Rondon-Giles Roulette

Brad Johnson

What are you doing to us Houston? Hector Rondon ascended to the closer role for a brief span from June 6 through June 10. He pitched thrice – all in save situations. The three save streak triggered a race to the waiver wire. Just when it looked like change was in the air, Ken Giles stepped out of the bullpen to protect a three-run lead on Tuesday. Notably, Rondon’s saves came with one or two run leads. Perhaps both pitchers will share the role? Rondon is seemingly more trusted at the moment with close margins. Even if Giles clings to the job for now, the Astros have shown an extreme willingness to push him aside at the smallest hint of trouble. One more detail to note - the Houston Chronicle said Rondon was unavailable yesterday. The why of it – either a minor injury or simple slow recovery – is unknown.

In other news, Zach Britton is back in action. His velocity is down two mph, yet he’s still inducing insane ground ball rates. Command was an issue in his first outing – he walked three batters. The Orioles hope he can shove Brad Brach aside in time for a trade deadline haul. With Britton, Brach, and Darren O’Day all on the trade block, it’s anyone’s guess who will close for the Orioles after July 31. Mychal Givens and Richard Bleier are early favorites, but there’s nothing preventing the club from trading them too.

The last week belonged to Edwin Diaz, Joakim Soria, and Aroldis Chapman. They each saved four games apiece. Soria in particular was a surprise since I thought Nate Jones still had a tenuous grasp on the job as of last Wednesday. For the season, Diaz (25) has opened up a sizable lead over Craig Kimbrel (21), Brad Hand (20), and Wade Davis (20).

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Now, shall we go to the tiers?

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Tier 1: The Elite (2)

Aroldis Chapman, New York Yankees

Craig Kimbrel, Boston Red Sox

Guess what? These two guys are still fantastic. Kimbrel did allow a couple runs in a non-save situation.

Tier 2: Nearly Elite (9)

Kenley Jansen, Los Angeles Dodgers

Edwin Diaz, Seattle Mariners

Sean Doolittle, Washington Nationals

Brad Hand, San Diego Padres

Blake Treinen, Oakland Athletics

Wade Davis, Colorado Rockies

Corey Knebel, Milwaukee Brewers

Raisel Iglesias, Cincinnati Reds

Brandon Morrow, Chicago Cubs

Last Thursday, Jansen allowed a solo home run to Francisco Cervelli. Jansen quickly raced to an 0-2 count via a couple nasty front door cutters. Cervelli appeared completely baffled by the pitch, diving out of the way of inside strikes. He baited Jansen into throwing it a third time, and hammered it deep to left. The Dodgers had a two-run lead. No harm, no foul for Jansen.

Diaz continues to roll unimpeded. He’s well on his way to 100 strikeouts. Doolittle also has an outside shot at a 100-strikeout season, and he’ll likely feature better ratios than Diaz.

Over the next couple months, we’re going to hear a lot of trade rumors revolving around Hand. After signing a long-term extension, the Padres won’t be highly motivated to deal him. However, they would be foolish to completely ignore overtures. They can credibly demand more than a top prospect as he compares favorably to pitchers like Chapman, Kimbrel, and Giles who were traded with less excess value on their contracts. Hand has also been rather abused over the last few seasons. Since 2016, no reliever has thrown more innings (it’s not even close). He’s also made the third most appearances over that span. The heavy workload will eventually catch up to him.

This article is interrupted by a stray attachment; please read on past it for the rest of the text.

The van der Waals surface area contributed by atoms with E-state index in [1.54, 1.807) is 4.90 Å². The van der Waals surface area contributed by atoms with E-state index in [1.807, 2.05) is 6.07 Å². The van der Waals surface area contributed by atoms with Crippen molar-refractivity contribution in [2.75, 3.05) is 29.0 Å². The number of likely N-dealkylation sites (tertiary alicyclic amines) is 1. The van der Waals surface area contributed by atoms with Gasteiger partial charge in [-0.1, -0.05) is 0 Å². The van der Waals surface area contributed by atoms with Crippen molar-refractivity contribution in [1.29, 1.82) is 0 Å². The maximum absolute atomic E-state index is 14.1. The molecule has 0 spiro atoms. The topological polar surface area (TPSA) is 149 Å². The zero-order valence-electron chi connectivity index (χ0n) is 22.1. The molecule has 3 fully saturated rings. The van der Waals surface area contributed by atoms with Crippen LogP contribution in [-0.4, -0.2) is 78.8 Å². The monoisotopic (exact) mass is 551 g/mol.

Davis last pitched a full week ago. He blew a save via a hit batter, single, and two wild pitches. It certainly wasn’t his cleanest appearance. Iglesias tossed a perfect three strikeout inning in the same game. The next day, working for the third game in a row, Iglesias took the loss via a walk, two hits, and one run allowed.

The Cubs skipped Morrow on Saturday, but it was just to get him an extra day of rest. Watch for similar skips in future weeks. It’s a possible sign he’s not entirely healthy. Minor injuries can sometimes manifest as slow recovery between outings. Steve Cishek could nab a save or two.

Tier 3: Maybe Good? (5)

Cody Allen, Cleveland Indians

Kelvin Herrera, Kansas City Royals

Felipe Vazquez, Pittsburgh Pirates

Brad Boxberger, Arizona Diamondbacks

Bud Norris, St. Louis Cardinals

Allen’s struggles continued last Saturday. A two-run home run led to another blown save and a loss. Now is a good time to buy low in the hopes he’ll soon go on one of his patented hot streaks. He does this every year.

Herrera blew a save on Tuesday via solo home run. He’s still having a solid season. Trade talks should pick up in the next few weeks. Vazquez has worked sparingly since his latest blow up on May 31. He’s held opponents scoreless in 3.1 innings.

Norris is in a mini-slump. Over his last eight appearances, he’s allowed a 7.71 ERA due entirely to an unfortunate blend of hits and home runs. His 2.29 xFIP (an ERA estimator) over the span suggests he’s doing just fine. Beware, “fine” won’t cut it with Jordan Hicks mid-breakout. The fireballing righty has adjusted his slider. Since doing so, he’s recorded 13.15 K/9 and a 2.08 ERA. Hicks is clearly the closer of the future for St. Louis.

Tier 4: Not Bad (5)

Ken Giles, Hector Rondon, Houston Astros

Keone Kela, Texas Rangers

Arodys Vizcaino, Atlanta Braves

Fernando Rodney, Minnesota Twins

Blake Parker, Los Angeles Angels